For the first time in nearly a decade, new scallop licenses may become available and we are seeking your suggestions on entry into this important winter fishery. The state legislature, which issued a moratorium on scallop licenses back in 2009, has tasked the Department of Marine Resources (DMR) with developing a well thought-out proposal… Read more »
Blog by Mattie Rodrigue, Graduate Researcher: For the last three years, collecting data for the Sentinel Survey has yielded a slew of “flashbulb” moments. From wrangling enormous halibut, to reaching double-digit catch levels of cod at a single station, to pulling up hook after hook of absolutely nothing; the highs and lows, catches, and zero-catches… Read more »
With Fishermen’s Day upon us in Stonington, we reflect on the fishermen that work alongside our team at Maine Center for Coastal Fisheries. We were founded in 2003 on the principle that the only way the resources of the oceans will be protected and sustained is through joint stakeholder stewardship; the collective action of… Read more »
Visit Discovery Wharf to Find Out What’s in the Tank? Since Maine Center for Coastal Fisheries’ Discovery Wharf has opened for the summer, more than 1,000 guests have walked through the doors to visit our touch tank and explore the many creatures living in the Gulf of Maine waters. According to the Maine Department… Read more »
As the state halibut season sets to close, our community reflects on a changing year in the fishery. Eastern Maine saw lower state halibut landings and price for the season, a colder spring leading up, and those on the water noticed ramped up enforcement on the three-mile line. The three-mile line divides state and… Read more »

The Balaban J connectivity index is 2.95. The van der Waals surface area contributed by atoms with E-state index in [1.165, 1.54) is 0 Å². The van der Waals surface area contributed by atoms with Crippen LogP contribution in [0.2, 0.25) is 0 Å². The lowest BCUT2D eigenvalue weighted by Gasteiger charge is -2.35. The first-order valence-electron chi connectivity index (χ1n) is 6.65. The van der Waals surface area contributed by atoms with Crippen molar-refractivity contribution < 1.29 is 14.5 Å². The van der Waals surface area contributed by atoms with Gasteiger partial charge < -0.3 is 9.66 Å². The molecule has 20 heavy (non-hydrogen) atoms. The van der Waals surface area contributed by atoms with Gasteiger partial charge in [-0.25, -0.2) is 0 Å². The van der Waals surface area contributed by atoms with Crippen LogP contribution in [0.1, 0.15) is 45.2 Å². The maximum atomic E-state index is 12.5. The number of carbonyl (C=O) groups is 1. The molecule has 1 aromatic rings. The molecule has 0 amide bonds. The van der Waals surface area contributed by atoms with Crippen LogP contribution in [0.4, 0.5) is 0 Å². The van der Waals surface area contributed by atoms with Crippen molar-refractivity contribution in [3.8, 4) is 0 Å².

How can a name – a singular item – encapsulate the complexity of an organization? For months our staff pondered the words that would best capture our work. On March 1, 2017, we said goodbye to our name of 14 years, Penobscot East Resource Center (PERC). Though our name has changed, our vision has… Read more »
Spring in Maine means alewives, a species of river herring, are swimming from the ocean to freshwater ponds and lakes to spawn. These little fish and their yearly migration are at the center of connecting onshore communities and the marine ecosystems on which coastal Maine relies. In the Bagaduce Watershed, fishermen and community members like Bailey… Read more »
On May 17, a young Maine fisherman, eighteen-year-old Betsey Brown, of Narraguagus High School, landed at the bi-annual Slow Fish conference in Genoa, Italy. Accompanied by staff from the Maine Center for Coastal Fisheries (MCCF) Betsey was chosen to represent more than sixty students from the eight coastal high schools that participate in the… Read more »
read more »
Support our fishing communities.
Your generosity helps us to secure a sustainable future for fisheries and fishing communities in Eastern Maine and beyond.